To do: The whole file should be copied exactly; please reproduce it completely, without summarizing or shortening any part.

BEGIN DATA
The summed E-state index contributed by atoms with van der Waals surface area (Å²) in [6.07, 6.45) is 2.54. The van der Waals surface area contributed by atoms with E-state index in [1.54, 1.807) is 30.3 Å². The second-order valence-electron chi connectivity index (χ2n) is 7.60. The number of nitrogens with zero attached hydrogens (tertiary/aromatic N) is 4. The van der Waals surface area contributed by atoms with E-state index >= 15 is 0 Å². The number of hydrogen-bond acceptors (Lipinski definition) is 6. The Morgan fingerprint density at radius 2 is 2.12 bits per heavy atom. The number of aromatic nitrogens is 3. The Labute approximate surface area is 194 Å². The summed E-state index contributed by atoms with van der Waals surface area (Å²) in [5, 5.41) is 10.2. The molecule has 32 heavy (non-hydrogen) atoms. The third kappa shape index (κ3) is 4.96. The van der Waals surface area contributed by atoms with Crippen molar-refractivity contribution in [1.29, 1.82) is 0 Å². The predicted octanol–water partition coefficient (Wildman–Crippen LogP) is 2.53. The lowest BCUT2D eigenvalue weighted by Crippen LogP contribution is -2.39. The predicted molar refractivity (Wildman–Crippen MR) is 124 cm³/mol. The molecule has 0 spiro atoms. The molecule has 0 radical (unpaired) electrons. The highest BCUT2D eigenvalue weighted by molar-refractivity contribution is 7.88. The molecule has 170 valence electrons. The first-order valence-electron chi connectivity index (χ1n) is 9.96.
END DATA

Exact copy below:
The summed E-state index contributed by atoms with van der Waals surface area (Å²) in [6.07, 6.45) is 2.54. The van der Waals surface area contributed by atoms with E-state index in [1.54, 1.807) is 30.3 Å². The second-order valence-electron chi connectivity index (χ2n) is 7.60. The number of nitrogens with zero attached hydrogens (tertiary/aromatic N) is 4. The van der Waals surface area contributed by atoms with E-state index >= 15 is 0 Å². The number of hydrogen-bond acceptors (Lipinski definition) is 6. The Morgan fingerprint density at radius 2 is 2.12 bits per heavy atom. The number of aromatic nitrogens is 3. The Labute approximate surface area is 194 Å². The summed E-state index contributed by atoms with van der Waals surface area (Å²) in [5, 5.41) is 10.2. The molecule has 32 heavy (non-hydrogen) atoms. The third kappa shape index (κ3) is 4.96. The van der Waals surface area contributed by atoms with Crippen molar-refractivity contribution in [1.29, 1.82) is 0 Å². The predicted octanol–water partition coefficient (Wildman–Crippen LogP) is 2.53. The lowest BCUT2D eigenvalue weighted by Crippen LogP contribution is -2.39. The predicted molar refractivity (Wildman–Crippen MR) is 124 cm³/mol. The molecule has 0 spiro atoms. The molecule has 0 radical (unpaired) electrons. The highest BCUT2D eigenvalue weighted by molar-refractivity contribution is 7.88. The molecule has 170 valence electrons. The first-order valence-electron chi connectivity index (χ1n) is 9.96.